Scottish heraldry made easy, or maybe not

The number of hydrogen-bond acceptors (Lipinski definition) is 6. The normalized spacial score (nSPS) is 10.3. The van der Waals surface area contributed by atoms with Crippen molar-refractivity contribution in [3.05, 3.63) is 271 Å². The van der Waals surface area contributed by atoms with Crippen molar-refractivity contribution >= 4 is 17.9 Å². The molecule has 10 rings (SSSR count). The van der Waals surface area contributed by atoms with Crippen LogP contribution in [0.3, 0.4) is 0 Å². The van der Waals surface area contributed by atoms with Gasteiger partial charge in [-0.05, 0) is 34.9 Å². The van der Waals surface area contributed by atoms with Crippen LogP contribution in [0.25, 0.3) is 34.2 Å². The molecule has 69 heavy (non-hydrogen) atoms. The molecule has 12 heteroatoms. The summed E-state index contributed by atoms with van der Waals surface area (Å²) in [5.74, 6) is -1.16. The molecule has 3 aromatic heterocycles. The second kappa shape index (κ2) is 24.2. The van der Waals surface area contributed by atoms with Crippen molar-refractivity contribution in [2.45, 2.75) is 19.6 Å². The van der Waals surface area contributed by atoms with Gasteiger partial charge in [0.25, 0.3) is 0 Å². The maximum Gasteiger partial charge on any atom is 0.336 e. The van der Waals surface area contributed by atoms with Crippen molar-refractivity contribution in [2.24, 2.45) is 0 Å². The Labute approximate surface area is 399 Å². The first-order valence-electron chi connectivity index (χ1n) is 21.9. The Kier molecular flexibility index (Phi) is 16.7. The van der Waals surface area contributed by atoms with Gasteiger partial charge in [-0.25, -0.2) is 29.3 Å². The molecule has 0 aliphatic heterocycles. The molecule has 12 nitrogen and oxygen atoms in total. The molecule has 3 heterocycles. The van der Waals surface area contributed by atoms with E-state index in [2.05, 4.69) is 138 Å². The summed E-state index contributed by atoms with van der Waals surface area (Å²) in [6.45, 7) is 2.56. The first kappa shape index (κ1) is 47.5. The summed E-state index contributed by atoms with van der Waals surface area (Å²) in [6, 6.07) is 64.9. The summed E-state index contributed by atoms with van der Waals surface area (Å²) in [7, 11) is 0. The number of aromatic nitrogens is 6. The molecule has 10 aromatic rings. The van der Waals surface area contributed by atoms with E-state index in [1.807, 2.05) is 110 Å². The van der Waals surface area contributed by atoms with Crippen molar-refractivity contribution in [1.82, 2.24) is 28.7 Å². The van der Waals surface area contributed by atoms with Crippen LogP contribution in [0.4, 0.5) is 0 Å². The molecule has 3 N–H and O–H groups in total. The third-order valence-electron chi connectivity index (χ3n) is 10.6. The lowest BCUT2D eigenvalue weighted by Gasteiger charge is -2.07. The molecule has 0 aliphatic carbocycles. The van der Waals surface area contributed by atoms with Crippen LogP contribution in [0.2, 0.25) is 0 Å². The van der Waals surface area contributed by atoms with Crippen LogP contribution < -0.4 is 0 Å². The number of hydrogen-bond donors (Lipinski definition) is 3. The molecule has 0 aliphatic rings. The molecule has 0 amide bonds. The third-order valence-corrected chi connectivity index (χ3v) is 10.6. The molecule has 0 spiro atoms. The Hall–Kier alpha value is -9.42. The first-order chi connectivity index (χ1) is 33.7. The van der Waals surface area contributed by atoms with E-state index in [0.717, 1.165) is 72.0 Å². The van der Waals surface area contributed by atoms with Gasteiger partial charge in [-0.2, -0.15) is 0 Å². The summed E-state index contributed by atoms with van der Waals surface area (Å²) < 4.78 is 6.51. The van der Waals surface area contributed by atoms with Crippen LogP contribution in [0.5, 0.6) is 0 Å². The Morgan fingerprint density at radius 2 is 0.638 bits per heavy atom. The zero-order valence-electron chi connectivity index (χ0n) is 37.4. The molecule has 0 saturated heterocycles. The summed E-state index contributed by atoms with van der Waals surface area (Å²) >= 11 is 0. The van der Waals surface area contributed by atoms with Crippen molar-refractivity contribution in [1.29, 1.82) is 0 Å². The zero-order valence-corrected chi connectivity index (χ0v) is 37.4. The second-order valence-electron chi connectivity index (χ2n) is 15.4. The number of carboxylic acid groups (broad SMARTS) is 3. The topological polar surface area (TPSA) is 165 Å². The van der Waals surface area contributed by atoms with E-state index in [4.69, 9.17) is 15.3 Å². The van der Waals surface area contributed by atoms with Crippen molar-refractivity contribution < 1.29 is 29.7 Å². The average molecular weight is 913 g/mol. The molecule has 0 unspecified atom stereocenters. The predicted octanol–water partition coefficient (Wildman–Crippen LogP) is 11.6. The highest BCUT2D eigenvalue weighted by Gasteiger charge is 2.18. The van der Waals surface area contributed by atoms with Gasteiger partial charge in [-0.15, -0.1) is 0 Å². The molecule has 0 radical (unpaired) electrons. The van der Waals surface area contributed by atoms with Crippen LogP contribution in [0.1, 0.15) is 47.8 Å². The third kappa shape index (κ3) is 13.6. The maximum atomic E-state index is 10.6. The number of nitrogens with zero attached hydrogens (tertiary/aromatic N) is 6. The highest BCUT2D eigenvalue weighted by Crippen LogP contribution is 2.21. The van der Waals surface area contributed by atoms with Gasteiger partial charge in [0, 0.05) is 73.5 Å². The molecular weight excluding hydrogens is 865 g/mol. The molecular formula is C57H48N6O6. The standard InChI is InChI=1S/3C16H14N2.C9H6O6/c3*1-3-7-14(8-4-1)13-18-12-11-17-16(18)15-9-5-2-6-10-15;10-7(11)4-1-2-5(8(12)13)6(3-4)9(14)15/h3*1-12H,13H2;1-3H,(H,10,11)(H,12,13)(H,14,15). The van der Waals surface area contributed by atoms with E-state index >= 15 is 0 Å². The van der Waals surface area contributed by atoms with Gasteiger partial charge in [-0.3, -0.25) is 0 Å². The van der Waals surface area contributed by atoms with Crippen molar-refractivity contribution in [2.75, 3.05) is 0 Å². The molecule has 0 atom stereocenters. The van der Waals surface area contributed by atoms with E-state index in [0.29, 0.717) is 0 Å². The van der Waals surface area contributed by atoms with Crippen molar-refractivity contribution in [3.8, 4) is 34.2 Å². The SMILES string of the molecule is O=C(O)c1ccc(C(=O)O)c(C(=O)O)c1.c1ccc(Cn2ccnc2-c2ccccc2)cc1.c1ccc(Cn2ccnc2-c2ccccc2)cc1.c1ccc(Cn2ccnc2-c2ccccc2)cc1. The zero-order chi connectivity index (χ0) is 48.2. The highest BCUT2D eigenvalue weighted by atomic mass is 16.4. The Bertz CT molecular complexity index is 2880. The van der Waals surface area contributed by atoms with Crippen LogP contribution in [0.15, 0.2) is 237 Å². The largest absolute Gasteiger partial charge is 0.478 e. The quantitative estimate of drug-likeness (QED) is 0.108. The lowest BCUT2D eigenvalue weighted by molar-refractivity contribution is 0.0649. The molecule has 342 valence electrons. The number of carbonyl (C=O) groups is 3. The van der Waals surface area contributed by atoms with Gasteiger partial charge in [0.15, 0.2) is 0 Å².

Some of us at least have heard about the sale of plots of land on the moon. Although this must be considered more of a joke, than something anyone would take seriously, a similar service is offered in Scotland. You can buy a small plot for £30, and you are sent a certificate of ownership, with your name, an ordinance survey of the plot, and perhaps a cheeky title of; ‘Lord’, ‘Laird, or ‘Lady’ next to your name. Of course, this doesn’t really give you that title, but some people have interpreted this the wrong way, seeking to put the titles on such things as their credit cards. Authorities in Scotland have had to denounce all these fake titles, stating that they hold no legal basis. It is merely a charitable way for foreigners to invest in the nature of Scotland. One company, the Highland Titles Nature Reserve at Glencoe Wood, state that the profit from their sales will only ever go to conservation of the nature reserves in their area. Scottish heraldry made easy it seems, but these are not real titles that are being sold, merely gimmicks; a practical and creative way of generating income. Buying Scottish land doesn’t make you a Lord or Lady, but it can help with the preservation of lands that have been abused in the past; this is never a bad thing. If ever there was Scottish heraldry made easy, it isn’t this way. The laws governing heraldry and the coat-of-arms are actually very strict in Scotland. It is illegal for anyone to wear the coat-of-arms of a certain clan, or family, without showing evidence of genetic ties, and residing in Scotland.

 

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